DemDaily: The Third Party Factor

March 19, 2024

Although the United States has operated under a two-party system since the early 19th century, there is nothing in the Constitution that mandates or proscribes the formation of any political party.

Third-party candidates, often driven by an issue or a policy agenda, have often played a significant part in US electoral history, representative of an autonomous voice guaranteed under the First Amendment.

While an independent candidate has never won a race for the White House, their influence in drawing from, or endorsing, a major party candidate has had a demonstrable impact on the outcome of numerous presidential elections.

The largest traditional third parties include the Libertarian Party, founded in 1971, the Green Party, active since the 1980s, and the Constitution Party, which grew out of the US Taxpayers Party, founded in 1992. Independent candidates are those who secure a place on the ballot through signatures and run with no party affiliation. A more recent addition is No Labels. a heavily funded political non-profit that is expected to announce a presidential "unity ticket" in the coming weeks.

With a historically polarized electorate and dissatisfaction with the two major party nominees, the landscape is ripe for an alternative presidential candidate, who needs to peel away only 1%-3% from either President Joe Biden (D) or former President Donald Trump (R) to sway the election.

In response to the threat, the Democratic National Committee (DNC) has launched a full-scale national campaign to counter third-party and independent presidential candidates who may be spoilers to Biden's reelection.

In addition to dedicated staff and resources, the DNC is mobilizing an army of support from outside political action committees and Super PACs. Those include well-funded Democratic-oriented groups like Third Way, American Bridge, and Move On, and the newly established Clear Choice whose founder, Biden campaign veteran Pete Kavanaugh, stated, "This election is a clear choice between President Biden and Donald Trump. No third-party or independent candidate has any chance of winning a state in November, never mind reaching 270 electoral votes. They are spoilers, plain and simple."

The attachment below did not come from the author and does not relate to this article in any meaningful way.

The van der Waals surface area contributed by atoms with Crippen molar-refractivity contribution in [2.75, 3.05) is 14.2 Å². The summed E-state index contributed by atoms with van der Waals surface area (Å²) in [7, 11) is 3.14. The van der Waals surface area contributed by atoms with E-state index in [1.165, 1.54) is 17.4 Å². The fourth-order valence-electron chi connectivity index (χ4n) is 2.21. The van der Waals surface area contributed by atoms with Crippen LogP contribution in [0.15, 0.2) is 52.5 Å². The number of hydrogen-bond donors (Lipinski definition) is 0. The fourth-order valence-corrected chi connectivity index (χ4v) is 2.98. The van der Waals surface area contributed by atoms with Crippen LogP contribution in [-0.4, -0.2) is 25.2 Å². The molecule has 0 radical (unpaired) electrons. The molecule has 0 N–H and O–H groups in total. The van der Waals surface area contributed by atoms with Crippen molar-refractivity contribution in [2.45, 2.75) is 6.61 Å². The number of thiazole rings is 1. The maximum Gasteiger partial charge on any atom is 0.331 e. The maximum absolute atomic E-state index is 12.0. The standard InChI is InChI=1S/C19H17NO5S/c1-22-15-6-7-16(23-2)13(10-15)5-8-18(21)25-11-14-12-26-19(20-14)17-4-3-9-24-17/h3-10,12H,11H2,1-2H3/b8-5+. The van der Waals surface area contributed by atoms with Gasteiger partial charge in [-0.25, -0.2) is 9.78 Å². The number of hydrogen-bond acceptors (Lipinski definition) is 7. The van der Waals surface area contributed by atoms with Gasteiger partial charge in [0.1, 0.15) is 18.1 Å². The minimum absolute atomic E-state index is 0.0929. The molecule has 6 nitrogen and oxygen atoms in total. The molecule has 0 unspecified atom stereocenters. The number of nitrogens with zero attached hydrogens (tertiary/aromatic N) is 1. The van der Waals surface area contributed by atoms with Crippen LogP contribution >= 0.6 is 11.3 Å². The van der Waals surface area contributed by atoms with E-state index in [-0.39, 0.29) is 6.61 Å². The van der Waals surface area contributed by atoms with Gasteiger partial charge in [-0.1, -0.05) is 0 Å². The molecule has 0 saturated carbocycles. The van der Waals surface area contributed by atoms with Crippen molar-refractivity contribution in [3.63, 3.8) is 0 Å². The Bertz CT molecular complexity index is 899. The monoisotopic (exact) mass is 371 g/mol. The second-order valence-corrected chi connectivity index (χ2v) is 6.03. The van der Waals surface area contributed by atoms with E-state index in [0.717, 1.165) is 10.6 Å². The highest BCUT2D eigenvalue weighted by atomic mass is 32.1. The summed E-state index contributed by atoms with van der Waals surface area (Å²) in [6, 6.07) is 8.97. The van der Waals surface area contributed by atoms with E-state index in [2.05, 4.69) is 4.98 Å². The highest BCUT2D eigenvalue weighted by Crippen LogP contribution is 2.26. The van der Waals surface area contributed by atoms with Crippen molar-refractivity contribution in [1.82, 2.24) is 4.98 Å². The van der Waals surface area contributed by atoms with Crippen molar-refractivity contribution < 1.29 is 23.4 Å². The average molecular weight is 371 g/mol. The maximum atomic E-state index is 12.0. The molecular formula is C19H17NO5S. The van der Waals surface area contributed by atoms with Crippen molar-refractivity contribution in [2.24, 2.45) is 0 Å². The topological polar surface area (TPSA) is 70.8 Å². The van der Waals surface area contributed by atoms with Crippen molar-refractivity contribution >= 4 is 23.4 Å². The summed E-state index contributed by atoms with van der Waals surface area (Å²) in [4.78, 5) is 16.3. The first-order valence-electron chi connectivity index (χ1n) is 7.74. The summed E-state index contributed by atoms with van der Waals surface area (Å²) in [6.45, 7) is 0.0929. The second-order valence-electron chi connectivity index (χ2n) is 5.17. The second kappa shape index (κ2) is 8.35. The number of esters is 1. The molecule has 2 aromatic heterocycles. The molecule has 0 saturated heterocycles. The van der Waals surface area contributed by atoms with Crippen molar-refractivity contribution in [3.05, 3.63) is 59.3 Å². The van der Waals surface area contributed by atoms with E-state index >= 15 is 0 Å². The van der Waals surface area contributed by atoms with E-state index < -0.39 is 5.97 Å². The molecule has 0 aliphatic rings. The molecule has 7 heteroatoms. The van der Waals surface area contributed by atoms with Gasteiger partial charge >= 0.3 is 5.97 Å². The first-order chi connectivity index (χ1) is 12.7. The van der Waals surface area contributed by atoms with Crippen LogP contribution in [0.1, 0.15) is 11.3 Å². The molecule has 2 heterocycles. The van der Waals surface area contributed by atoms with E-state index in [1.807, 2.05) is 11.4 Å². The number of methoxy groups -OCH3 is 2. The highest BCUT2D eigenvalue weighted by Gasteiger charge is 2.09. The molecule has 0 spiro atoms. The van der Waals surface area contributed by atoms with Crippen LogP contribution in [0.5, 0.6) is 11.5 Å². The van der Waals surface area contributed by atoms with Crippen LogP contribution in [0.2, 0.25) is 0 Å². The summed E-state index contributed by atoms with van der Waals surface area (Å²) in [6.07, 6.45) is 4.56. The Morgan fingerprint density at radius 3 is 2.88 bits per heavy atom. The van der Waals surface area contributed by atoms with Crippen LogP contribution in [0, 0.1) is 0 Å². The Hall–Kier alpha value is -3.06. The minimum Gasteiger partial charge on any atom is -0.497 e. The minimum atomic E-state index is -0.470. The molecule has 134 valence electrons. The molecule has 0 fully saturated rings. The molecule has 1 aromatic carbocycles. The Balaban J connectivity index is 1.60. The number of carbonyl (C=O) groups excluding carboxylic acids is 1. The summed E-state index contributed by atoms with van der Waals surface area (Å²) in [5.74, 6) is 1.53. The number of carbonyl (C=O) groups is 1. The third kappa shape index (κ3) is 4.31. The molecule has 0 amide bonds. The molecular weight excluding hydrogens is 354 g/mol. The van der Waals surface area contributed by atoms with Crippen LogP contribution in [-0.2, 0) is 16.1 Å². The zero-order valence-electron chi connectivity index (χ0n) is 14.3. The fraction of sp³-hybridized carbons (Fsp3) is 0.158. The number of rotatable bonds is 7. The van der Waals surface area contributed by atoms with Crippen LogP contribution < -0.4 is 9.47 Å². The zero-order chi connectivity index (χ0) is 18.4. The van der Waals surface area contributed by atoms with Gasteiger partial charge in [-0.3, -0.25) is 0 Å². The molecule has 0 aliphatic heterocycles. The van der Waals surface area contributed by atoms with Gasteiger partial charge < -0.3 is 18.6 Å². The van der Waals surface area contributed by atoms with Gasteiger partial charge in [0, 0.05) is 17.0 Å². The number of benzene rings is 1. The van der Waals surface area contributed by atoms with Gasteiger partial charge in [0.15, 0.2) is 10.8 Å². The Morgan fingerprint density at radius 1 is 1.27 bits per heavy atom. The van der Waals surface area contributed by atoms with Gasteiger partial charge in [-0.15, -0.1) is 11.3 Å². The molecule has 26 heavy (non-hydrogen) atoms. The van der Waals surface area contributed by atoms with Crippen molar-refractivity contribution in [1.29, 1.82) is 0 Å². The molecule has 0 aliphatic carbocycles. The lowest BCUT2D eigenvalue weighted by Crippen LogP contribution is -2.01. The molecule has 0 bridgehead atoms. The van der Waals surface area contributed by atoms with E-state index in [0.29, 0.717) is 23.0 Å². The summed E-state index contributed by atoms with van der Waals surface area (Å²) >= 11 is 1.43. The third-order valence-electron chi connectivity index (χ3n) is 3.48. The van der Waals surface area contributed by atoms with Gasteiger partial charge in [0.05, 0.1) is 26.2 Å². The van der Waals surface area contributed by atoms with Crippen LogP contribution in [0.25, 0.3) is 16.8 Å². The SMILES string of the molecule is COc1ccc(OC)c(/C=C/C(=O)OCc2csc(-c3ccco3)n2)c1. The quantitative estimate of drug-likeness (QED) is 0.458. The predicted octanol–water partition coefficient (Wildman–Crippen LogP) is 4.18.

In 1992, Independent (later Reform Party) candidate and billionaire Ross Perot's idiosyncratic platform attracted 18.19% of the popular vote -- the highest share won by a candidate outside of the two major parties since 1912 -- enough to deny incumbent George H.W. Bush a second term and guarantee the White House for Bill Clinton.

Another Super PAC, Citizens to Save Our Republic -- comprising prominent current and former bipartisan lawmakers led by former House Majority Leader Steny Hoyer (D-MD) and former House Speaker Dick Gephardt (D-MO) was formed last year with the specific intent of stopping the No Labels' movement.

In addition to the risk of No Labels is the independent candidacy of Robert F. Kennedy, Jr., who is running on a right-wing program of vaccine denialism and conspiracy theories. Kennedy, who hails from Democratic Party royalty, has been able to capitalize on his family name, despite running on issues in conflict with their legacy. His siblings have endorsed Joe Biden.

Other 2024 candidates include likely Green Party nominee Jill Stein, who secured 1.1% of the vote in 2016 -- the same year Libertarian Gary Johnson and running mate Bill Weld won 3.3% -- and leftist public intellectual and activist Cornel West.

The leading Libertarian Party contender for 2024 is former Georgia Senate candidate Chase Oliver; at least three other committees have ballot access on some level.

In 2000, Green Party candidate Ralph Nader received almost 3% of the national popular vote, arguably siphoning off enough votes, most notably in Florida, to ultimately cost Democrat Al Gore the election against George W. Bush.

Third Way, a centrist think tank and vocal opponent of No Labels' third-party movement, argues that no independent candidate can win and any No Labels ticket would only redound to Trump and the GOP's benefit.

A Februry 27-March 1 G2 Strategies/Third Way poll showed that, when given the options of Biden, Trump, or a "moderate, independent" candidate, a mere 16% opt for the third party choice.

A majority of respondents who indicated their third-party preference would otherwise be Biden voters: Trump's support drops from 46% to 40% when a moderate independent candidate is introduced, while Biden's drops from 45% to 37%.

The poll also showed Kennedy would siphon more votes from Biden than Trump. 46% of would-be RFK supporters would otherwise vote for Biden, compared to 36% for Trump.

A March 9-14 McLaughlin & Associates survey put Kennedy's support at 12%, more than enough to tip the balance in the November 5 general election.

DemList will keep you informed.

Related
DemDaily: No Labels Launches "Unity" Campaign 3/15/24
DemDaily: It Begins! The Biden-Trump Rematch 3/13/24
DemDaily: Fighting Joe Biden is Back! After Fiery SOTU 23/11/24
DemDaily: The Super Tuesday Turning Point 3/6/24

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Kimberly Scott
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Sources: Politico, Washington Post, WSWS, ABC, NPR, Third Wave, No Labels

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